The link to the Morning Star podcast on Radio Today 1485 on 28 April 2013 is: Morning Star presented by Clare Marshall with guest, Jean Collen
On Thursday 25 April 2013 I went to the beautiful studios of Radio Today 1485
The beautiful studios are situated in the middle of a plant nursery in Jan Smuts Avenue, Parktown North, Johannesburg. Clare Marshall, who presents the lovely programme Morning Star on Sunday morning had read my book, Sweethearts of Song: A Personal Memoir of Anne Ziegler and Webster Booth asked me into the studios to talk to her about my close relationship with Anne and Webster. I began studying singing with them when I left school at the end of 1960 in their studios on the eighth floor of Polliack’s Corner, Johannesburg.
Later I acted as Webster’s studio accompanist when Anne had other engagements. I remained friends with them until their deaths. Webster died in June 1984 and Anne died in October 2003.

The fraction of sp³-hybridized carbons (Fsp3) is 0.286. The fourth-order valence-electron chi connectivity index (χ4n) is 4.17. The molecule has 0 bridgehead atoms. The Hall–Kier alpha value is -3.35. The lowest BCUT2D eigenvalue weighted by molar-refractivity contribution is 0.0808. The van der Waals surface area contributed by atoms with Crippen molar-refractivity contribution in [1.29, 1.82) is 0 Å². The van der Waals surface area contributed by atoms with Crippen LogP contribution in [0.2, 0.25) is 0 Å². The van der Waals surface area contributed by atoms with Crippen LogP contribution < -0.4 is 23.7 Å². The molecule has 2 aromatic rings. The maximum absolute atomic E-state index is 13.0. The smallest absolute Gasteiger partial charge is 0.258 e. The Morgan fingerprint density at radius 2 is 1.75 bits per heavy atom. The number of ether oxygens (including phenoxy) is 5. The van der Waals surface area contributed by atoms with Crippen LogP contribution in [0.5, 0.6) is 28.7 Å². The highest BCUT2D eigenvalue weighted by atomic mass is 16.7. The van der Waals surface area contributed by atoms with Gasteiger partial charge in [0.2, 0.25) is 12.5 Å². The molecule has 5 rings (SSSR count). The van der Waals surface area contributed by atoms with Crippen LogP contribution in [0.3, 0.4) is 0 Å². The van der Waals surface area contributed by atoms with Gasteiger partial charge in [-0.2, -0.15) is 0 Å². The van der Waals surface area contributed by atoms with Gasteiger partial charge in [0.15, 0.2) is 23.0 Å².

I retired as Musical Director at St Andrew’s Church, Kensington at the end of 2005 after thirteen years, and stopped teaching classical singing and piano at the end of 2007, so I thought that talking to Clare on air might be rather daunting, but she was quite charming and soon put me at my ease. What I imagined might be an ordeal proved to be a really enjoyable experience. Clare’s Morning Star programme is on at 8.30 am (South African time) on Sunday mornings. I have listened to it for many years and can recommend it to anyone who enjoys hearing a variety of beautiful music presented by someone with a pristine radio voice.
One of the songs which will be featured on the programme on Sunday morning: http://youtu.be/if-EZpO-e9s
The programme was aired yesterday (28 April 2013) on Radio Today Johannesburg 1485 – RADIO THAT DELIVERS One of the songs played was:
Sweethearts of Song: A Personal Memoir of Anne Ziegler and Webster Booth, is available online at my book store on Lulu.
I have had some copies of this book printed locally in wire binding and it is available to South African readers only at the very reasonable price of R140 (including postage). If you would like a copy of this book, please contact me at: email@example.com and I’ll give you further details about it.
Jeannie C 29 April 2013.
20 Apr 2013 1 Comment